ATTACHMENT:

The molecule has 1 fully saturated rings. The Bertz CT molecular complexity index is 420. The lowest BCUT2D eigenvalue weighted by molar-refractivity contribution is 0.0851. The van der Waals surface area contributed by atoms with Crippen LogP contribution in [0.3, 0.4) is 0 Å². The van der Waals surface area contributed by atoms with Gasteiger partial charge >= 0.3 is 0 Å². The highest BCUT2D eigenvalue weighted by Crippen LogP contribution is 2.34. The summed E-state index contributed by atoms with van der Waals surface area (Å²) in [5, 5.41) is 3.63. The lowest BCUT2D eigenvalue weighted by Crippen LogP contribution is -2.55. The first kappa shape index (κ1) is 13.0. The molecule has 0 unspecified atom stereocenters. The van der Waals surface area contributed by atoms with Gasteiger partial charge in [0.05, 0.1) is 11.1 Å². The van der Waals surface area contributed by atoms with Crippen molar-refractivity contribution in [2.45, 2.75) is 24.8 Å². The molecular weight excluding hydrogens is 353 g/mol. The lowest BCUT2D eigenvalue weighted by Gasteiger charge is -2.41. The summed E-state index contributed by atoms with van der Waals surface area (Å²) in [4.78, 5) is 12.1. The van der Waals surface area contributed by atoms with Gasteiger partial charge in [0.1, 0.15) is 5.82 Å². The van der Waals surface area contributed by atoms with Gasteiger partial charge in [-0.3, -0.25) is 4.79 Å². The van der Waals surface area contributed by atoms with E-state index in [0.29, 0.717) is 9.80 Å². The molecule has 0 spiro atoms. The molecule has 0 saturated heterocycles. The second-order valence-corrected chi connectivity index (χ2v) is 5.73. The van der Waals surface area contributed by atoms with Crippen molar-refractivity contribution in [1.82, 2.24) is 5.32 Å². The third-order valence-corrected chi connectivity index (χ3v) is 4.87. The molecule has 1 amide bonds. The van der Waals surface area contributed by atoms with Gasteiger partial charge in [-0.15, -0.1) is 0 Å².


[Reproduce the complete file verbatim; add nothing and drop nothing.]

The molecule has 1 fully saturated rings. The Bertz CT molecular complexity index is 420. The lowest BCUT2D eigenvalue weighted by molar-refractivity contribution is 0.0851. The van der Waals surface area contributed by atoms with Crippen LogP contribution in [0.3, 0.4) is 0 Å². The van der Waals surface area contributed by atoms with Gasteiger partial charge >= 0.3 is 0 Å². The highest BCUT2D eigenvalue weighted by Crippen LogP contribution is 2.34. The summed E-state index contributed by atoms with van der Waals surface area (Å²) in [5, 5.41) is 3.63. The lowest BCUT2D eigenvalue weighted by Crippen LogP contribution is -2.55. The first kappa shape index (κ1) is 13.0. The molecule has 0 unspecified atom stereocenters. The van der Waals surface area contributed by atoms with Gasteiger partial charge in [0.05, 0.1) is 11.1 Å². The van der Waals surface area contributed by atoms with Crippen molar-refractivity contribution in [2.45, 2.75) is 24.8 Å². The molecular weight excluding hydrogens is 353 g/mol. The lowest BCUT2D eigenvalue weighted by Gasteiger charge is -2.41. The summed E-state index contributed by atoms with van der Waals surface area (Å²) in [4.78, 5) is 12.1. The van der Waals surface area contributed by atoms with Gasteiger partial charge in [0.1, 0.15) is 5.82 Å². The van der Waals surface area contributed by atoms with Gasteiger partial charge in [-0.3, -0.25) is 4.79 Å². The van der Waals surface area contributed by atoms with E-state index in [0.29, 0.717) is 9.80 Å². The molecule has 0 spiro atoms. The molecule has 0 saturated heterocycles. The second-order valence-corrected chi connectivity index (χ2v) is 5.73. The van der Waals surface area contributed by atoms with Crippen molar-refractivity contribution in [1.82, 2.24) is 5.32 Å². The third-order valence-corrected chi connectivity index (χ3v) is 4.87. The molecule has 1 amide bonds. The van der Waals surface area contributed by atoms with Gasteiger partial charge in [-0.15, -0.1) is 0 Å².